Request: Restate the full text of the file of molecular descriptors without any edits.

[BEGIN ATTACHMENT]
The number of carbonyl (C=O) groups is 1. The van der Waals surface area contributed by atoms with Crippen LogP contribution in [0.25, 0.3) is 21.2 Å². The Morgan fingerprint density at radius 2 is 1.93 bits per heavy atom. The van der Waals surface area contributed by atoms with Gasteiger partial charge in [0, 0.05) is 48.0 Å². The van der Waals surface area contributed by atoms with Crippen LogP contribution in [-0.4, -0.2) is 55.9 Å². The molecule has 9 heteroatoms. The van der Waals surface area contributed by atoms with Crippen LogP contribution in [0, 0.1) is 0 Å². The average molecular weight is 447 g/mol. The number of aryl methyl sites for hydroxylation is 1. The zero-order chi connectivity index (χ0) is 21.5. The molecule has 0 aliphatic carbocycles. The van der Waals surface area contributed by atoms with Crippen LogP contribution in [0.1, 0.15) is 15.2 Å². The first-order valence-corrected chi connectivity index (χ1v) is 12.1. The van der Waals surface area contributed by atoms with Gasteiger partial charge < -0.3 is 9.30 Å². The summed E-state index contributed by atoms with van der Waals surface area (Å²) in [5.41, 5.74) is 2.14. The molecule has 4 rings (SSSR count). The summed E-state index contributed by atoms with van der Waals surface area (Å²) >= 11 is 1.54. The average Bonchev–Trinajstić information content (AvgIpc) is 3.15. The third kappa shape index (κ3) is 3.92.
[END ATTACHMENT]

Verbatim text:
The number of carbonyl (C=O) groups is 1. The van der Waals surface area contributed by atoms with Crippen LogP contribution in [0.25, 0.3) is 21.2 Å². The Morgan fingerprint density at radius 2 is 1.93 bits per heavy atom. The van der Waals surface area contributed by atoms with Gasteiger partial charge in [0, 0.05) is 48.0 Å². The van der Waals surface area contributed by atoms with Crippen LogP contribution in [-0.4, -0.2) is 55.9 Å². The molecule has 9 heteroatoms. The van der Waals surface area contributed by atoms with Crippen LogP contribution in [0, 0.1) is 0 Å². The average molecular weight is 447 g/mol. The number of aryl methyl sites for hydroxylation is 1. The zero-order chi connectivity index (χ0) is 21.5. The molecule has 0 aliphatic carbocycles. The van der Waals surface area contributed by atoms with Crippen LogP contribution in [0.1, 0.15) is 15.2 Å². The first-order valence-corrected chi connectivity index (χ1v) is 12.1. The van der Waals surface area contributed by atoms with Gasteiger partial charge < -0.3 is 9.30 Å². The summed E-state index contributed by atoms with van der Waals surface area (Å²) in [5.41, 5.74) is 2.14. The molecule has 4 rings (SSSR count). The summed E-state index contributed by atoms with van der Waals surface area (Å²) >= 11 is 1.54. The average Bonchev–Trinajstić information content (AvgIpc) is 3.15. The third kappa shape index (κ3) is 3.92.